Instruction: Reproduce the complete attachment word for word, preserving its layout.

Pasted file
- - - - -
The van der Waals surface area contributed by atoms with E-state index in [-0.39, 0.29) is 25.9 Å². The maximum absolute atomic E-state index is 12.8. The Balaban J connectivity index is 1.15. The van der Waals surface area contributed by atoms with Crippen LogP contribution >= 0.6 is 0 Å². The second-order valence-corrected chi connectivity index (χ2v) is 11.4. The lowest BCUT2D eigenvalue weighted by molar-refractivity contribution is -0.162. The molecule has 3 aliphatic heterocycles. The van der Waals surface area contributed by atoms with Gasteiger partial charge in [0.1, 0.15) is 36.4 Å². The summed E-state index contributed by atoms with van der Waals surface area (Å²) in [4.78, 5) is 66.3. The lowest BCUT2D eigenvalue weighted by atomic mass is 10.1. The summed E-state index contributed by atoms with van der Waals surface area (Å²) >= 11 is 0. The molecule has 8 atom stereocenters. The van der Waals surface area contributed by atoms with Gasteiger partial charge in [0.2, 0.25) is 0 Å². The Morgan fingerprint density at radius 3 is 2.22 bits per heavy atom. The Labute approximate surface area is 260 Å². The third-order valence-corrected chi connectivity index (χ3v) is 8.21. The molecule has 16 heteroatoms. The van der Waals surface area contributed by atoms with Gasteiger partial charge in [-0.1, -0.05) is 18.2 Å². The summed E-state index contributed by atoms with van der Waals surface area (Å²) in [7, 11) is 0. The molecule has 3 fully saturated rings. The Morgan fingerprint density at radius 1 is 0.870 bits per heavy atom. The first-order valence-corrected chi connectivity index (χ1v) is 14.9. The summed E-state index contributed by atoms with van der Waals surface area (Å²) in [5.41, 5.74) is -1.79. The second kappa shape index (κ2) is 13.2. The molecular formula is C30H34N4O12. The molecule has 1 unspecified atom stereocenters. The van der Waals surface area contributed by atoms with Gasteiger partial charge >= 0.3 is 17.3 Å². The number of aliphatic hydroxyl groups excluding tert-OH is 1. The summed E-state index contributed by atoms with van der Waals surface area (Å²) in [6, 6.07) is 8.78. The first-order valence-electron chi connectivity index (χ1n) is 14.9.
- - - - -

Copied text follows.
The van der Waals surface area contributed by atoms with E-state index in [-0.39, 0.29) is 25.9 Å². The maximum absolute atomic E-state index is 12.8. The Balaban J connectivity index is 1.15. The van der Waals surface area contributed by atoms with Crippen LogP contribution >= 0.6 is 0 Å². The second-order valence-corrected chi connectivity index (χ2v) is 11.4. The lowest BCUT2D eigenvalue weighted by molar-refractivity contribution is -0.162. The molecule has 3 aliphatic heterocycles. The van der Waals surface area contributed by atoms with Gasteiger partial charge in [0.1, 0.15) is 36.4 Å². The summed E-state index contributed by atoms with van der Waals surface area (Å²) in [4.78, 5) is 66.3. The lowest BCUT2D eigenvalue weighted by atomic mass is 10.1. The summed E-state index contributed by atoms with van der Waals surface area (Å²) >= 11 is 0. The molecule has 8 atom stereocenters. The van der Waals surface area contributed by atoms with Gasteiger partial charge in [0.2, 0.25) is 0 Å². The Morgan fingerprint density at radius 3 is 2.22 bits per heavy atom. The Labute approximate surface area is 260 Å². The third-order valence-corrected chi connectivity index (χ3v) is 8.21. The molecule has 16 heteroatoms. The van der Waals surface area contributed by atoms with Gasteiger partial charge in [-0.1, -0.05) is 18.2 Å². The summed E-state index contributed by atoms with van der Waals surface area (Å²) in [7, 11) is 0. The molecule has 3 fully saturated rings. The Morgan fingerprint density at radius 1 is 0.870 bits per heavy atom. The first-order valence-corrected chi connectivity index (χ1v) is 14.9. The summed E-state index contributed by atoms with van der Waals surface area (Å²) in [5.41, 5.74) is -1.79. The second kappa shape index (κ2) is 13.2. The molecular formula is C30H34N4O12. The molecule has 1 unspecified atom stereocenters. The van der Waals surface area contributed by atoms with Gasteiger partial charge >= 0.3 is 17.3 Å². The number of aliphatic hydroxyl groups excluding tert-OH is 1. The summed E-state index contributed by atoms with van der Waals surface area (Å²) in [6, 6.07) is 8.78. The first-order valence-electron chi connectivity index (χ1n) is 14.9.